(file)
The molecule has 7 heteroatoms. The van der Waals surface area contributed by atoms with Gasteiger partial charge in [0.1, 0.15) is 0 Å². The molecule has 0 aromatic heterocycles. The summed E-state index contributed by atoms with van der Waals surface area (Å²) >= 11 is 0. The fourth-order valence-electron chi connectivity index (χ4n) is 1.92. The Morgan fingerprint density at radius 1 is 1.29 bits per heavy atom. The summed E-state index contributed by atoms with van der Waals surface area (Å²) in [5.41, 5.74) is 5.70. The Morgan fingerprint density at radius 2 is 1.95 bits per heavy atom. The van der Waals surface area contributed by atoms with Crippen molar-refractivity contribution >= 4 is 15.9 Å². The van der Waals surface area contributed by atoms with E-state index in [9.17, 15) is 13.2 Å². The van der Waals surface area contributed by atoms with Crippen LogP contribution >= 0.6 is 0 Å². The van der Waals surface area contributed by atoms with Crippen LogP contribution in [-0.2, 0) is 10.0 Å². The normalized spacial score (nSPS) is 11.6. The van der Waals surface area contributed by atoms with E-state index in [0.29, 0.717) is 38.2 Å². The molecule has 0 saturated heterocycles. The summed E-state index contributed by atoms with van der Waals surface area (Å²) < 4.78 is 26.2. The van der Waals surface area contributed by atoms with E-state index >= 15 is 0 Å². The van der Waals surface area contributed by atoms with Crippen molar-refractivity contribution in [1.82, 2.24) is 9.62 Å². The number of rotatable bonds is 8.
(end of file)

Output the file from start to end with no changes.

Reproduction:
The molecule has 7 heteroatoms. The van der Waals surface area contributed by atoms with Gasteiger partial charge in [0.1, 0.15) is 0 Å². The molecule has 0 aromatic heterocycles. The summed E-state index contributed by atoms with van der Waals surface area (Å²) >= 11 is 0. The fourth-order valence-electron chi connectivity index (χ4n) is 1.92. The Morgan fingerprint density at radius 1 is 1.29 bits per heavy atom. The summed E-state index contributed by atoms with van der Waals surface area (Å²) in [5.41, 5.74) is 5.70. The Morgan fingerprint density at radius 2 is 1.95 bits per heavy atom. The van der Waals surface area contributed by atoms with Crippen molar-refractivity contribution >= 4 is 15.9 Å². The van der Waals surface area contributed by atoms with E-state index in [9.17, 15) is 13.2 Å². The van der Waals surface area contributed by atoms with Crippen LogP contribution >= 0.6 is 0 Å². The van der Waals surface area contributed by atoms with Crippen LogP contribution in [-0.2, 0) is 10.0 Å². The normalized spacial score (nSPS) is 11.6. The van der Waals surface area contributed by atoms with E-state index in [0.29, 0.717) is 38.2 Å². The molecule has 0 saturated heterocycles. The summed E-state index contributed by atoms with van der Waals surface area (Å²) < 4.78 is 26.2. The van der Waals surface area contributed by atoms with E-state index >= 15 is 0 Å². The van der Waals surface area contributed by atoms with Crippen molar-refractivity contribution in [1.82, 2.24) is 9.62 Å². The number of rotatable bonds is 8.